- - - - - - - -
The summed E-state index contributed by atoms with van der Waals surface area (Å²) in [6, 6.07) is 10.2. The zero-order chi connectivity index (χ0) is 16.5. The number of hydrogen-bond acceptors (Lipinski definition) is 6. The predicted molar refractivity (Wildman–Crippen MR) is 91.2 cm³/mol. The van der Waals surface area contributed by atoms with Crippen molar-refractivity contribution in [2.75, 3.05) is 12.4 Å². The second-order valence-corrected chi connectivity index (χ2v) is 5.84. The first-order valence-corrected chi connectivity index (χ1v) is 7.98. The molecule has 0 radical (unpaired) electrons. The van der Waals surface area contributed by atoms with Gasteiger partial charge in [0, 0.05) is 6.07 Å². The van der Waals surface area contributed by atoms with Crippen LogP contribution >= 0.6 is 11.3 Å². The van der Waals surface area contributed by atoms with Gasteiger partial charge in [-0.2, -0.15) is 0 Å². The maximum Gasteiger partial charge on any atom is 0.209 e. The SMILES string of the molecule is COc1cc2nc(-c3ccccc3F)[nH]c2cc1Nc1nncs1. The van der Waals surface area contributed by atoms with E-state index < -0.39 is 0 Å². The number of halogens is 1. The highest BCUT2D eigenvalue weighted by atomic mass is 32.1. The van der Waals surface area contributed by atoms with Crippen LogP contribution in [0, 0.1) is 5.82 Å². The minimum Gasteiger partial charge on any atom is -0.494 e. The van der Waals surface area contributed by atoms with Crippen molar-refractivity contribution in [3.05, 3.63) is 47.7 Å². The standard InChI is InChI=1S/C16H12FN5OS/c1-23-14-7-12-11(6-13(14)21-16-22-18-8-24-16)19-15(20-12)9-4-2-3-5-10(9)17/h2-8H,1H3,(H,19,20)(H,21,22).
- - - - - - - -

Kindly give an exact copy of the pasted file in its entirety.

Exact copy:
The summed E-state index contributed by atoms with van der Waals surface area (Å²) in [6, 6.07) is 10.2. The zero-order chi connectivity index (χ0) is 16.5. The number of hydrogen-bond acceptors (Lipinski definition) is 6. The predicted molar refractivity (Wildman–Crippen MR) is 91.2 cm³/mol. The van der Waals surface area contributed by atoms with Crippen molar-refractivity contribution in [2.75, 3.05) is 12.4 Å². The second-order valence-corrected chi connectivity index (χ2v) is 5.84. The first-order valence-corrected chi connectivity index (χ1v) is 7.98. The molecule has 0 radical (unpaired) electrons. The van der Waals surface area contributed by atoms with Gasteiger partial charge in [0, 0.05) is 6.07 Å². The van der Waals surface area contributed by atoms with Crippen LogP contribution >= 0.6 is 11.3 Å². The van der Waals surface area contributed by atoms with Gasteiger partial charge in [-0.2, -0.15) is 0 Å². The maximum Gasteiger partial charge on any atom is 0.209 e. The SMILES string of the molecule is COc1cc2nc(-c3ccccc3F)[nH]c2cc1Nc1nncs1. The van der Waals surface area contributed by atoms with E-state index < -0.39 is 0 Å². The number of halogens is 1. The highest BCUT2D eigenvalue weighted by atomic mass is 32.1. The van der Waals surface area contributed by atoms with Crippen LogP contribution in [0, 0.1) is 5.82 Å². The minimum Gasteiger partial charge on any atom is -0.494 e. The van der Waals surface area contributed by atoms with Crippen molar-refractivity contribution in [3.05, 3.63) is 47.7 Å². The standard InChI is InChI=1S/C16H12FN5OS/c1-23-14-7-12-11(6-13(14)21-16-22-18-8-24-16)19-15(20-12)9-4-2-3-5-10(9)17/h2-8H,1H3,(H,19,20)(H,21,22).